6 The Super Bowl Number Is Not Correct

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The record books will say that the New England Patriots won Super Bowl 51, but what many people might not realize is the fact that they actually won the 49th Super Bowl. The NFL will not admit this, but the Super Bowl number is wrong, and it has been wrong since 1969, when the New York Jets beat the Baltimore Colts to win what was actually the first Super Bowl. Prior to the NFL and AFL officially merging into a single league, both sides agreed to play a championship game, which at the time was called the NFL-AFL Championship Game, and when the merger was complete, the game was renamed the Super Bowl, allegedly by the media who believed that the game was far more superior than the college Bowl games. This name stuck with the newly formed NFL, however instead of calling the 1969 game the first Super Bowl, which it was, they called it the third.





1 The Fans Don't Really Matter

via foxsports.com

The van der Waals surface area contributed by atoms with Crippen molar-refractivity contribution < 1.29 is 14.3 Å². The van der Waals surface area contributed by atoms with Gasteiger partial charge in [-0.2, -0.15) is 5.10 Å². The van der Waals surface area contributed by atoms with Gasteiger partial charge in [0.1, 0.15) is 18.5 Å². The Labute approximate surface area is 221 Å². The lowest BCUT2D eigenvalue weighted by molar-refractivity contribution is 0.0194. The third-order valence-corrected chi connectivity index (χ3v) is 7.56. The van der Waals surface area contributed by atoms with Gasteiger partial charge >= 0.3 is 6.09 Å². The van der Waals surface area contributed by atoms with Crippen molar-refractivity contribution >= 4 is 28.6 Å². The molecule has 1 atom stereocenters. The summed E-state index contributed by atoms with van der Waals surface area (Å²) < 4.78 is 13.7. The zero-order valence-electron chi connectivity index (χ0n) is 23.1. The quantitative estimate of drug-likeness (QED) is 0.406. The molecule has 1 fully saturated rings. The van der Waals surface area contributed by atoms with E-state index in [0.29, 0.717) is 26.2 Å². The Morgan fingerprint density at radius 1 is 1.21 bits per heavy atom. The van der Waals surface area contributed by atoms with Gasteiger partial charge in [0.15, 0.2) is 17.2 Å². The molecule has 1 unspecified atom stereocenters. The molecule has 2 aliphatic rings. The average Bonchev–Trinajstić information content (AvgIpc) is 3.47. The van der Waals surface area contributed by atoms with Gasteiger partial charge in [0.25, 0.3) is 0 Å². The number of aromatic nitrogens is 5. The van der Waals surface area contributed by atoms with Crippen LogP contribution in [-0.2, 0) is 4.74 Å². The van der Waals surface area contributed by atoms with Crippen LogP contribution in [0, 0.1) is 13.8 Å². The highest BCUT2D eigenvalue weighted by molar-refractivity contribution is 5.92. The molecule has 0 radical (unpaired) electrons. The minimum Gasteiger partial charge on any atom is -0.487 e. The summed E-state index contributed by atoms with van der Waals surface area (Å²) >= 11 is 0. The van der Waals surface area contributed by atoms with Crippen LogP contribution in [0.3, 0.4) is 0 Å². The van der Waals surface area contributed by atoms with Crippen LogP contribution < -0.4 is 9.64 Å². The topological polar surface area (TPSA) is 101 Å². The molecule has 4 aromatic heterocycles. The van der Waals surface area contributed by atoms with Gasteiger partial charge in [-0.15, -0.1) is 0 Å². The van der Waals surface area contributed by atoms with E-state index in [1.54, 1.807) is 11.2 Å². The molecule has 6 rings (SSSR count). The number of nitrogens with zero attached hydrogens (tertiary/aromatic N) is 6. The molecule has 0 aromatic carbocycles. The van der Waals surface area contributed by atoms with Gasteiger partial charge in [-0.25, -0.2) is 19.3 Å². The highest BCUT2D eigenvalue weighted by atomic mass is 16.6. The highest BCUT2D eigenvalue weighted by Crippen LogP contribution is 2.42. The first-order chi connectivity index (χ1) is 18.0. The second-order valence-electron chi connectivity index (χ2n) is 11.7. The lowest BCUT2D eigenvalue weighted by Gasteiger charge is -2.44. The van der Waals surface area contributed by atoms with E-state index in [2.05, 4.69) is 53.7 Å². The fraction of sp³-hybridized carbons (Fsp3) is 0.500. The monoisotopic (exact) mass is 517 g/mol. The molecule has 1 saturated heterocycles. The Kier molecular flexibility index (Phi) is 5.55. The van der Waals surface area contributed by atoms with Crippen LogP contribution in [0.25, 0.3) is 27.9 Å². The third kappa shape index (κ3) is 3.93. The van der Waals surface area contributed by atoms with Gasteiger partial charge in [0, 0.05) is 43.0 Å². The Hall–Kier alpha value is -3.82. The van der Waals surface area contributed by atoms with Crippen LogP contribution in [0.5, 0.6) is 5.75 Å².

It does not matter what the sport is, a league will not be able to survive without the support of fans, people who are willing to give their own money to buy tickets, television packages, and merchandise. The NFL is no different, and it has the luxury of being the biggest and most profitable league in the world, which is something that the league and its owners owe entirely to the fans. Unfortunately, the fans do not really matter anymore, as evidenced by the fact that the league greatly overcharges for tickets, limiting the number of fans who can afford to go to games. The league also does not care about moving teams to other cities, not because of fans not going to games or the team losing money, but because the owners want taxpayers to pay for brand new billion dollar stadiums, which goes to show that the NFL cares more about money than the fans who make the league thrive.